He frequently talked of the common thread that ran through battles for civil rights in America, with our brother’s fight to end colonialism in dozens of African nations.

As such he also saw the necessity of expanding the fight for human rights to a world stage, as illuminated by his later life efforts to take our case before the Untied Nations.

I never met Martin or Malcolm, but I had opportunities to sit down and talk with his widow, Betty Shabazz, who enlightened me on Malcolm’s evolution. I learned from those conversations that Malcolm and Martin were on the same track, albeit on different trains.

I often reference my conversations with Mrs. Betty Shabazz when I ponder how and why the American media reinvented him years after his death.

The history page that described Malcolm X as a militant race baiter, whose most recalled photograph showed him armed with a .30 caliber rifle peering through a window curtain, was replaced with a smiling Black man extending the hand of brotherhood.

It would be overly simplistic to suggest Denzel Washington’s portrayal of Malcolm in Spike Lee’s film ‘humanized’ the Black leader. Obviously, there is more to it than that.

That Malcolm has been recast in American history books is no doubt part of a master plan to rewrite—if not dilute– Black history, to discourage the philosophy of Black Nationalism, which was the podium on which Malcolm stood.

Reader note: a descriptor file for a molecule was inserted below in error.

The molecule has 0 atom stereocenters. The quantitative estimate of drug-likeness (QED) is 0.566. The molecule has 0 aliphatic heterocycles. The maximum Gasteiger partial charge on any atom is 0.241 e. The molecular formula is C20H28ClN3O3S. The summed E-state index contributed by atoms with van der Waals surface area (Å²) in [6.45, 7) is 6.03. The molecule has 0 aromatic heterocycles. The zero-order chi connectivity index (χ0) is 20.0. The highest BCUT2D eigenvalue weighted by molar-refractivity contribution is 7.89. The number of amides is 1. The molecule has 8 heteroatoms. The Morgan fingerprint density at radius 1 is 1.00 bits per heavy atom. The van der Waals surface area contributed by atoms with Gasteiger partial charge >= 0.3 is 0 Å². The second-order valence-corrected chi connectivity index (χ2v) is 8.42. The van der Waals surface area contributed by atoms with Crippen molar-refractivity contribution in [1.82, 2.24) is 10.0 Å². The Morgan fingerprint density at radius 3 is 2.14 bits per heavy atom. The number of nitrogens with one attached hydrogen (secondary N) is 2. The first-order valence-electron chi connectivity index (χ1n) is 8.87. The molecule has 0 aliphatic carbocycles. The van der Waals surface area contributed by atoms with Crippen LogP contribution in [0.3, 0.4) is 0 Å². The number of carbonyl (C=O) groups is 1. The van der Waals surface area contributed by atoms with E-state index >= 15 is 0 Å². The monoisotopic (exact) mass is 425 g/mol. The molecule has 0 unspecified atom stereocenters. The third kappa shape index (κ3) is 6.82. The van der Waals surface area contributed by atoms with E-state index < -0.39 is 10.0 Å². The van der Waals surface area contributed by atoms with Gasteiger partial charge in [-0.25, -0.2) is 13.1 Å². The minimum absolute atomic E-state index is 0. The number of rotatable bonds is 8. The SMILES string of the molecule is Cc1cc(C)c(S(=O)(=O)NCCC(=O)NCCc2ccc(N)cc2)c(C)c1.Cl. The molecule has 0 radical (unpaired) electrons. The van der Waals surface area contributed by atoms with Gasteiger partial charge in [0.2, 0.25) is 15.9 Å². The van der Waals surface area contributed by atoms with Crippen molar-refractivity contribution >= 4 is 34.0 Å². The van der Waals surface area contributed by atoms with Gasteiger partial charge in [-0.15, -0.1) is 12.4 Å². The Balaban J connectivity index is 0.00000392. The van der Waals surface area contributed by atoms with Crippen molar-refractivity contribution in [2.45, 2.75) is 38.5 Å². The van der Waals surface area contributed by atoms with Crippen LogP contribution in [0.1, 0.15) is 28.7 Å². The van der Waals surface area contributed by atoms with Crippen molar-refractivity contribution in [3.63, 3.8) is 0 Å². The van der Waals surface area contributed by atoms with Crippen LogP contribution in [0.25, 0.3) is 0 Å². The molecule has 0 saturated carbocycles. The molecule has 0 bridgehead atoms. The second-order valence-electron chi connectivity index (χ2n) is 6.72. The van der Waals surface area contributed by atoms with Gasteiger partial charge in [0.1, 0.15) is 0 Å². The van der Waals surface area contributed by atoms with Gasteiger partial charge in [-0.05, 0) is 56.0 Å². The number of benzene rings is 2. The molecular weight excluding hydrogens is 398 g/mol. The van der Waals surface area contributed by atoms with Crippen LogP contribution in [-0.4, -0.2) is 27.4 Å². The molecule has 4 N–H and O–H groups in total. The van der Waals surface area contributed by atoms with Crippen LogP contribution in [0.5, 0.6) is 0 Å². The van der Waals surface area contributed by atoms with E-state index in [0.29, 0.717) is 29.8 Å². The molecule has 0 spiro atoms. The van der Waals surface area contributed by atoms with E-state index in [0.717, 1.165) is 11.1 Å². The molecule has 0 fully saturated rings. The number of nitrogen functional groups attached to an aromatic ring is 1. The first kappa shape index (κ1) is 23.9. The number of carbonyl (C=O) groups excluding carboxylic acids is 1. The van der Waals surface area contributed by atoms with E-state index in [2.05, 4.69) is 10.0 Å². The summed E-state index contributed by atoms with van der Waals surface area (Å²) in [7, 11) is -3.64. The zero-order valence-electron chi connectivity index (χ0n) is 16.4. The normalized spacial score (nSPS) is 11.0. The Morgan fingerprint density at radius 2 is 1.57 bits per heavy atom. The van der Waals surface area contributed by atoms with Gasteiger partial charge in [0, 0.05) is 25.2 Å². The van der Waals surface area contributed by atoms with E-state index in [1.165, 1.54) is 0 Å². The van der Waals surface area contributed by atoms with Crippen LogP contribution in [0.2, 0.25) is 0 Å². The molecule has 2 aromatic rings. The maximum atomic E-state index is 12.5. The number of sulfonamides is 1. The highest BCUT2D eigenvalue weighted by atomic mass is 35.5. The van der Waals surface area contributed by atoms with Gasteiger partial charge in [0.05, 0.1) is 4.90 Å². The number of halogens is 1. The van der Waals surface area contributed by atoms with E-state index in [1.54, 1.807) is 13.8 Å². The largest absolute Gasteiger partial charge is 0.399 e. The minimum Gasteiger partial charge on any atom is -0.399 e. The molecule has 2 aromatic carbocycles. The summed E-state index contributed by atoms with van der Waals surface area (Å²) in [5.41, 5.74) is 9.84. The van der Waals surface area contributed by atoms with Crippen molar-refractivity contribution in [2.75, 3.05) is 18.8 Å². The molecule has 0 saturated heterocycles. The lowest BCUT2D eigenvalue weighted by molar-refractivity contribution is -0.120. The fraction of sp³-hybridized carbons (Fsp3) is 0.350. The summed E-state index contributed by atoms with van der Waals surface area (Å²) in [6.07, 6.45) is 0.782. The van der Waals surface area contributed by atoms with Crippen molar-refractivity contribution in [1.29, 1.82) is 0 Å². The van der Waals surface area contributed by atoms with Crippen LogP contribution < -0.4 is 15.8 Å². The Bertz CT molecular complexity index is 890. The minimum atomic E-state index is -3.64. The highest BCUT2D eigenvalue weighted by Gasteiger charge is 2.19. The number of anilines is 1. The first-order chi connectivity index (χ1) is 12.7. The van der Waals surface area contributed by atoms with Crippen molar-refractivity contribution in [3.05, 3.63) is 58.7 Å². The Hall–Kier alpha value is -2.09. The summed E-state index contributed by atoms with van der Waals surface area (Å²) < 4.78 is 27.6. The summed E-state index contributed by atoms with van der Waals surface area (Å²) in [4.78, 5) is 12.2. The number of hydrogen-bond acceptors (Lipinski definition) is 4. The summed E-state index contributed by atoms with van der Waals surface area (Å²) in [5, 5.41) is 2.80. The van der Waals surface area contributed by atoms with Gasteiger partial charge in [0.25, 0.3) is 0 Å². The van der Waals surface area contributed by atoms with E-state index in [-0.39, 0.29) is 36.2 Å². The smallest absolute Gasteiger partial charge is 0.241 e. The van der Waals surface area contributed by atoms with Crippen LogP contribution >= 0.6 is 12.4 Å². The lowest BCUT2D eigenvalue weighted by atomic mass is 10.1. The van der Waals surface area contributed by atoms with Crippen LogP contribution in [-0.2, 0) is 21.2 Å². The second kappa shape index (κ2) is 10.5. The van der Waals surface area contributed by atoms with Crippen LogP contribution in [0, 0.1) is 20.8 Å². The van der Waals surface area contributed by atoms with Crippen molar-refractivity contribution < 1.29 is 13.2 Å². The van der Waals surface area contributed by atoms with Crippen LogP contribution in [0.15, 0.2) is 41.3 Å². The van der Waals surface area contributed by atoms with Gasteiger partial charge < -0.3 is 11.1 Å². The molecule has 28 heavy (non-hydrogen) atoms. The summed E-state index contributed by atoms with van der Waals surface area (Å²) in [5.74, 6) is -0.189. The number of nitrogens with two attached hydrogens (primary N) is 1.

What would have happened if Malcolm had lived longer to ingrain his call for Black Nationalism in more Black Americans? What would our community be like today if we prioritized support for each other, spiritually, economically and culturally?

Imagine a Black community where we treated each other like brothers and sisters, brought goods and services from each other, and protected each other from predators and criminals?

Those are the fundamental tenets of Black Nationalism and you don’t have to be a rocket scientist to figure out how it would alter the status quo.

And if we included cultural pride, Africentricism to that equation, where would we be today?

While King saw integration as a key, Malcolm believed it was more important to stand as equals from a position of strength. He sought respect, not acceptance.

Believe it or not, both Martin and Malcolm had enemies in the Black community. There were those who thought Martin was rocking the boat, and feared Malcolm’s militancy and call for Black pride could bring questions upon their status and lifestyles.

I have little doubt that both Martin and Malcolm were destined for greatness, and that the paths they navigated would have eventually taken them to the same place.

I also assume the civil rights movement would not have been hijacked had either of them lived. Nor would we today be looking at so many dysfunctional families, missed educational opportunities and the permanence of a culture of poverty.

Of course I could be wrong. But it’s appropriate to discuss those possibilities in these final days of Black History Month.

In a nutshell, I think it would benefit our community to fantasize, to look at where we are and where we could have been if two of the most important figures in Black History had not been assassinated.

It would also benefit us to explore why they were assassinated and how their footprints in the sand changed the course of the mighty ocean.